I have always wondered why people live in places with harsh climate – why struggle every day as if it’s a battle to be won? Having been in Sweden for a while now, has brought some perspective into that thought.
For most people, their place of birth is their home – the place where they feel most comfortable, experience a sense of freedom and a confidence of security. I miss this. How long before I can feel the same way here? I don’t know. If this is my feeling after choosing to be here, I cannot begin to imagine the plight of people who are forced to leave behind their war-torn homelands and start anew seeking asylum.
I truly believe that immigrants forced to leave their countries would happily return if social and economic safety is guaranteed, but that’s another discussion for another post.
Speaking of harsh climates, Sweden isn’t the toughest to live in. The winter was bearable – coming from an Indian, this is remarkable. However, my wife and my parents would vehemently disagree. The spring is beautiful and has brought everyone out of their homes.
Irrespective of the weather, Swedes generally have an active lifestyle. Soccer, ice hockey and skiing are the top favorites. There are people jogging at all times of the day, come rain or snow.
As a person who had never experienced temperatures below ~10°C, I couldn’t have imagined the effort that goes into keeping the roads and tracks working during the winter. Trains are still functioning, nevertheless with some delays and cancelations. I had taken a lot of things for granted.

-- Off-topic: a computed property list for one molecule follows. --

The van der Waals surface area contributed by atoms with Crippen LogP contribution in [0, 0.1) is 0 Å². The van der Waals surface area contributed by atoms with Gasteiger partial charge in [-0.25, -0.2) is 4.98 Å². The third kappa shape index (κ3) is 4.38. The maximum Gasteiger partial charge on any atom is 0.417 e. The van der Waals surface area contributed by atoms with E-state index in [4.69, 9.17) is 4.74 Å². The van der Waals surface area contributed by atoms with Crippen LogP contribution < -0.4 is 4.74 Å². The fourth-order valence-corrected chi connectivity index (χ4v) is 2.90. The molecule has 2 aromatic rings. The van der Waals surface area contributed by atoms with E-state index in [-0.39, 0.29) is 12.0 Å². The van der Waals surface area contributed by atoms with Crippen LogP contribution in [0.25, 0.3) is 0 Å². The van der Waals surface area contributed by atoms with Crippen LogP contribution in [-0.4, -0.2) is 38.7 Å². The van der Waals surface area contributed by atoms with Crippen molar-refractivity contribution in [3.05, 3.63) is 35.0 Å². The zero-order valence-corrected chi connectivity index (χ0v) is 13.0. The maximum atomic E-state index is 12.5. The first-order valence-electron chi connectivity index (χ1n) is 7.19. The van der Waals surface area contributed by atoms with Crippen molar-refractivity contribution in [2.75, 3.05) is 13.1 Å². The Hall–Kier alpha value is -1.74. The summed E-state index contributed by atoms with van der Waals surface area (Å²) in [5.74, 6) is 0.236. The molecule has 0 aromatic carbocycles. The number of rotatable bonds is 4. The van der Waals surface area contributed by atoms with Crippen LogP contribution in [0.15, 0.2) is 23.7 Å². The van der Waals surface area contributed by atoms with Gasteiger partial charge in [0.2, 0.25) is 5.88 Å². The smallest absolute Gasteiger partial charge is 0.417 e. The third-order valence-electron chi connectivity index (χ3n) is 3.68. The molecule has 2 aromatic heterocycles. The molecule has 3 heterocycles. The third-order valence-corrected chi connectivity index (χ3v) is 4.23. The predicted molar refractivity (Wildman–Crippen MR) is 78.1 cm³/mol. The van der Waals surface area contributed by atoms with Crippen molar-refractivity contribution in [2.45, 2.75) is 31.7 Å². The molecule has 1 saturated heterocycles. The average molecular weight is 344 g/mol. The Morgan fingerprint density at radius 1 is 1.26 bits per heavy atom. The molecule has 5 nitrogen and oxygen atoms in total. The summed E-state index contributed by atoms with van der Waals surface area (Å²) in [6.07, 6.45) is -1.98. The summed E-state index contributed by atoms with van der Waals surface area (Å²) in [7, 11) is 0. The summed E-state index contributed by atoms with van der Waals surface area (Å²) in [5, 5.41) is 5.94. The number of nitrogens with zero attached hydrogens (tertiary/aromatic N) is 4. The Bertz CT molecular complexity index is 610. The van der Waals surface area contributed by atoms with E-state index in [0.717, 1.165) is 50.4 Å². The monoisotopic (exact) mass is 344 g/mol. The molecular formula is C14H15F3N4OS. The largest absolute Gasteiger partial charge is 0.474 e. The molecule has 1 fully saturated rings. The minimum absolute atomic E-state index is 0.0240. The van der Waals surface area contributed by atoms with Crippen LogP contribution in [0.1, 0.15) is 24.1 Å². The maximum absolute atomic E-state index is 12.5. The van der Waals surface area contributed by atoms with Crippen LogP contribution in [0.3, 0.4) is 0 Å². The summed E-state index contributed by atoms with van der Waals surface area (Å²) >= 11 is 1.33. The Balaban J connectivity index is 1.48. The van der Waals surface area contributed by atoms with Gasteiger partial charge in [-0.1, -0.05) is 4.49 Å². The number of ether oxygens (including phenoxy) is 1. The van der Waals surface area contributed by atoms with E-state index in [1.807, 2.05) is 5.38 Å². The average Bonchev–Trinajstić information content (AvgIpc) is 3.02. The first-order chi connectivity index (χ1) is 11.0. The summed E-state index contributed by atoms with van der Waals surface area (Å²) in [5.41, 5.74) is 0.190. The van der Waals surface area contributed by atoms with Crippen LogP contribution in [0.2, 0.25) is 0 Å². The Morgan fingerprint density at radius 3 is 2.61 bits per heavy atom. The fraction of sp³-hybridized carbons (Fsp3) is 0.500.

With lesser population, manual labor is expensive the concept of DIY – do it yourself – is the norm. People assemble their own furniture, fix almost everything themselves – from kitchens to roofs – and building an entire house isn’t a far-fetched idea. I feel like I’m inadequately equipped to be here.
I feel nature keeps people on their toes, challenging them every season to adapt and live many lives, plan better and be self-sufficient.
As a side note, I am yet to find a place which isn’t accessible by a differently-abled person. Every place has a ramp, elevator; busses are equipped with designated spots for wheelchairs. It’s so nice to know how disability doesn’t have to make a person lose access to the same life as everyone else. This is such a contrast from how pathetic things are in India. 😦
P.S.: A roller coaster ride had an elevator for persons on wheelchair! 🙂